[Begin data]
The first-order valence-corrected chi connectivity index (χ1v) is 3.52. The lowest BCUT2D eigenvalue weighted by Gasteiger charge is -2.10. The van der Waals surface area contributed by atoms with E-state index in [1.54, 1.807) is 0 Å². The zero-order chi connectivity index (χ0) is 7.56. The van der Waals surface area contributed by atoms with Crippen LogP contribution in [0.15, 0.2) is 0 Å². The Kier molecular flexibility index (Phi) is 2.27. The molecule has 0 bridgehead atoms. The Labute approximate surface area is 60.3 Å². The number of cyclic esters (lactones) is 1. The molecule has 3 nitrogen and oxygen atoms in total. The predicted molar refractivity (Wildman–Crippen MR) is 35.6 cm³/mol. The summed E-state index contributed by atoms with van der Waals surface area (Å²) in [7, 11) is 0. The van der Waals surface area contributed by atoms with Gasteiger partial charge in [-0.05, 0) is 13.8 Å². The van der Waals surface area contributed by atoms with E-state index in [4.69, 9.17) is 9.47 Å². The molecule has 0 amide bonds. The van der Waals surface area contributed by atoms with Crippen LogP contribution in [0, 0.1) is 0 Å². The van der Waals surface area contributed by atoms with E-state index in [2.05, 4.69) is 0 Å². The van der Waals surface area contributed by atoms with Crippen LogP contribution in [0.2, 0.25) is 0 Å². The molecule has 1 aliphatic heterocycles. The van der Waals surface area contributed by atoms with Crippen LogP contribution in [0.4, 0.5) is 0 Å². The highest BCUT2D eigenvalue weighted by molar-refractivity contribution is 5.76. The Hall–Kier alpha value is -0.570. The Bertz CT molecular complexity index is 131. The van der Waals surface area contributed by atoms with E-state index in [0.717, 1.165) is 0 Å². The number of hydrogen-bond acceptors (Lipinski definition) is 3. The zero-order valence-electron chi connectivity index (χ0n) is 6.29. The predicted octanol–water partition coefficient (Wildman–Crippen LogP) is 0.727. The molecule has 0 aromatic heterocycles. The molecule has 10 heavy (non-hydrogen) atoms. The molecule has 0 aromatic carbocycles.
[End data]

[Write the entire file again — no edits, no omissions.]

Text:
The first-order valence-corrected chi connectivity index (χ1v) is 3.52. The lowest BCUT2D eigenvalue weighted by Gasteiger charge is -2.10. The van der Waals surface area contributed by atoms with E-state index in [1.54, 1.807) is 0 Å². The zero-order chi connectivity index (χ0) is 7.56. The van der Waals surface area contributed by atoms with Crippen LogP contribution in [0.15, 0.2) is 0 Å². The Kier molecular flexibility index (Phi) is 2.27. The molecule has 0 bridgehead atoms. The Labute approximate surface area is 60.3 Å². The number of cyclic esters (lactones) is 1. The molecule has 3 nitrogen and oxygen atoms in total. The predicted molar refractivity (Wildman–Crippen MR) is 35.6 cm³/mol. The summed E-state index contributed by atoms with van der Waals surface area (Å²) in [7, 11) is 0. The van der Waals surface area contributed by atoms with Gasteiger partial charge in [-0.05, 0) is 13.8 Å². The van der Waals surface area contributed by atoms with E-state index in [4.69, 9.17) is 9.47 Å². The molecule has 0 amide bonds. The van der Waals surface area contributed by atoms with Crippen LogP contribution in [0, 0.1) is 0 Å². The van der Waals surface area contributed by atoms with E-state index in [2.05, 4.69) is 0 Å². The van der Waals surface area contributed by atoms with Crippen LogP contribution in [0.2, 0.25) is 0 Å². The molecule has 1 aliphatic heterocycles. The van der Waals surface area contributed by atoms with Crippen LogP contribution in [0.4, 0.5) is 0 Å². The highest BCUT2D eigenvalue weighted by molar-refractivity contribution is 5.76. The Hall–Kier alpha value is -0.570. The Bertz CT molecular complexity index is 131. The van der Waals surface area contributed by atoms with E-state index in [0.717, 1.165) is 0 Å². The number of hydrogen-bond acceptors (Lipinski definition) is 3. The zero-order valence-electron chi connectivity index (χ0n) is 6.29. The predicted octanol–water partition coefficient (Wildman–Crippen LogP) is 0.727. The molecule has 0 aromatic heterocycles. The molecule has 10 heavy (non-hydrogen) atoms. The molecule has 0 aromatic carbocycles.